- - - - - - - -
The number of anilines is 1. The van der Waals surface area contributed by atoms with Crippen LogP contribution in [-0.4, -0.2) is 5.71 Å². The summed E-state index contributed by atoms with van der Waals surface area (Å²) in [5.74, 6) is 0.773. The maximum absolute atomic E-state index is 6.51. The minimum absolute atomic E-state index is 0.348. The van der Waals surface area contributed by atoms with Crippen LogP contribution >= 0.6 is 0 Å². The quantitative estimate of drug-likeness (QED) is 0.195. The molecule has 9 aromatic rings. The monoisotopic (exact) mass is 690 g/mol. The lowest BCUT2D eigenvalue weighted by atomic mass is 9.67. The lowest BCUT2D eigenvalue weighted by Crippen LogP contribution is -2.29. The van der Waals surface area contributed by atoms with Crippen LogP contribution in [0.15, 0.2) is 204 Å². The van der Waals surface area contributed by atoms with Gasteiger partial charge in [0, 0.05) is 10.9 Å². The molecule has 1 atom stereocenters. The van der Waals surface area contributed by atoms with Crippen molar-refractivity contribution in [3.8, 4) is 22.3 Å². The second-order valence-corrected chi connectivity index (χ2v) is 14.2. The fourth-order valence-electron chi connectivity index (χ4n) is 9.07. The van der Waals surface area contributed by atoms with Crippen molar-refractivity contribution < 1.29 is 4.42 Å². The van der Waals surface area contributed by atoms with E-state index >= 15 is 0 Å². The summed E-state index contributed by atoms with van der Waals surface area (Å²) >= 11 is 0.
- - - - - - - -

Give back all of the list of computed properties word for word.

The number of anilines is 1. The van der Waals surface area contributed by atoms with Crippen LogP contribution in [-0.4, -0.2) is 5.71 Å². The summed E-state index contributed by atoms with van der Waals surface area (Å²) in [5.74, 6) is 0.773. The maximum absolute atomic E-state index is 6.51. The minimum absolute atomic E-state index is 0.348. The van der Waals surface area contributed by atoms with Crippen LogP contribution >= 0.6 is 0 Å². The quantitative estimate of drug-likeness (QED) is 0.195. The molecule has 9 aromatic rings. The monoisotopic (exact) mass is 690 g/mol. The lowest BCUT2D eigenvalue weighted by atomic mass is 9.67. The lowest BCUT2D eigenvalue weighted by Crippen LogP contribution is -2.29. The van der Waals surface area contributed by atoms with Crippen LogP contribution in [0.15, 0.2) is 204 Å². The van der Waals surface area contributed by atoms with Gasteiger partial charge in [0, 0.05) is 10.9 Å². The molecule has 1 atom stereocenters. The van der Waals surface area contributed by atoms with Crippen molar-refractivity contribution in [3.8, 4) is 22.3 Å². The second-order valence-corrected chi connectivity index (χ2v) is 14.2. The fourth-order valence-electron chi connectivity index (χ4n) is 9.07. The van der Waals surface area contributed by atoms with Crippen molar-refractivity contribution < 1.29 is 4.42 Å². The van der Waals surface area contributed by atoms with E-state index >= 15 is 0 Å². The summed E-state index contributed by atoms with van der Waals surface area (Å²) >= 11 is 0.